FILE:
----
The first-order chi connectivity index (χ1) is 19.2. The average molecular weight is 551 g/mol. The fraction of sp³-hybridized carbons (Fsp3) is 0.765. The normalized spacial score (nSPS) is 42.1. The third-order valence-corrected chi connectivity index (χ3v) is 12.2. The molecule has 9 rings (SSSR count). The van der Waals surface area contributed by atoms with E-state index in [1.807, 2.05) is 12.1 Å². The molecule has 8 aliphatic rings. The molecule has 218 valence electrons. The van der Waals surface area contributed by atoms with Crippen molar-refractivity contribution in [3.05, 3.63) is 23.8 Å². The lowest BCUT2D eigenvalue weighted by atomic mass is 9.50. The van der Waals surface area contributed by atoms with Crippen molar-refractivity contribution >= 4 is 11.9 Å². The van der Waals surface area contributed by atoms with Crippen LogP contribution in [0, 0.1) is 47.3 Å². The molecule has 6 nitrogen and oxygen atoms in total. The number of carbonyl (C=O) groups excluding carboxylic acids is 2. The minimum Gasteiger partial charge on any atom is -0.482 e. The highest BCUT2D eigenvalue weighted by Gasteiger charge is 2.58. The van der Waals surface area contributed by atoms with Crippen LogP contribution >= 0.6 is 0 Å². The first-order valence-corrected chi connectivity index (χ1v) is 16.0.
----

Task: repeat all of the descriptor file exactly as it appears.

The first-order chi connectivity index (χ1) is 19.2. The average molecular weight is 551 g/mol. The fraction of sp³-hybridized carbons (Fsp3) is 0.765. The normalized spacial score (nSPS) is 42.1. The third-order valence-corrected chi connectivity index (χ3v) is 12.2. The molecule has 9 rings (SSSR count). The van der Waals surface area contributed by atoms with E-state index in [1.807, 2.05) is 12.1 Å². The molecule has 8 aliphatic rings. The molecule has 218 valence electrons. The van der Waals surface area contributed by atoms with Crippen molar-refractivity contribution in [3.05, 3.63) is 23.8 Å². The lowest BCUT2D eigenvalue weighted by atomic mass is 9.50. The van der Waals surface area contributed by atoms with Crippen molar-refractivity contribution >= 4 is 11.9 Å². The van der Waals surface area contributed by atoms with Crippen LogP contribution in [0, 0.1) is 47.3 Å². The molecule has 6 nitrogen and oxygen atoms in total. The number of carbonyl (C=O) groups excluding carboxylic acids is 2. The minimum Gasteiger partial charge on any atom is -0.482 e. The highest BCUT2D eigenvalue weighted by Gasteiger charge is 2.58. The van der Waals surface area contributed by atoms with Crippen LogP contribution >= 0.6 is 0 Å². The first-order valence-corrected chi connectivity index (χ1v) is 16.0.